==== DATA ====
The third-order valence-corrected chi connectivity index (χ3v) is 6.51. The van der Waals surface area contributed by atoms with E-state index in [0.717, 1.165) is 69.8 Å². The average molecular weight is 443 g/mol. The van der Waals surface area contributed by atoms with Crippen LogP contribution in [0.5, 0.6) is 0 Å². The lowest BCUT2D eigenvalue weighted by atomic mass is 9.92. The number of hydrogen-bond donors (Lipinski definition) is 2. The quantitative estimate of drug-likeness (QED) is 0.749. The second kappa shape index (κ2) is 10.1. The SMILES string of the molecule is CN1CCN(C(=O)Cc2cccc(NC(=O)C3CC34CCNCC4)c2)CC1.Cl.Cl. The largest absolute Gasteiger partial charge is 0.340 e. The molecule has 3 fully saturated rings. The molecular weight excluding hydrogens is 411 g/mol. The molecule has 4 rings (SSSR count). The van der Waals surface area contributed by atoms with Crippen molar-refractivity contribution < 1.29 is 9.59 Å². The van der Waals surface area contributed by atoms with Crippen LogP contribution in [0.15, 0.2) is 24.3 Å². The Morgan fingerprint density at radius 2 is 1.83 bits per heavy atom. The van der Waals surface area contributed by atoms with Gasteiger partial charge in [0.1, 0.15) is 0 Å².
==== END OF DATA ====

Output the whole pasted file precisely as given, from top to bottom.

The third-order valence-corrected chi connectivity index (χ3v) is 6.51. The van der Waals surface area contributed by atoms with E-state index in [0.717, 1.165) is 69.8 Å². The average molecular weight is 443 g/mol. The van der Waals surface area contributed by atoms with Crippen LogP contribution in [0.5, 0.6) is 0 Å². The lowest BCUT2D eigenvalue weighted by atomic mass is 9.92. The number of hydrogen-bond donors (Lipinski definition) is 2. The quantitative estimate of drug-likeness (QED) is 0.749. The second kappa shape index (κ2) is 10.1. The SMILES string of the molecule is CN1CCN(C(=O)Cc2cccc(NC(=O)C3CC34CCNCC4)c2)CC1.Cl.Cl. The largest absolute Gasteiger partial charge is 0.340 e. The molecule has 3 fully saturated rings. The molecular weight excluding hydrogens is 411 g/mol. The molecule has 4 rings (SSSR count). The van der Waals surface area contributed by atoms with Crippen molar-refractivity contribution < 1.29 is 9.59 Å². The van der Waals surface area contributed by atoms with Crippen LogP contribution in [0.15, 0.2) is 24.3 Å². The Morgan fingerprint density at radius 2 is 1.83 bits per heavy atom. The van der Waals surface area contributed by atoms with Gasteiger partial charge in [0.1, 0.15) is 0 Å².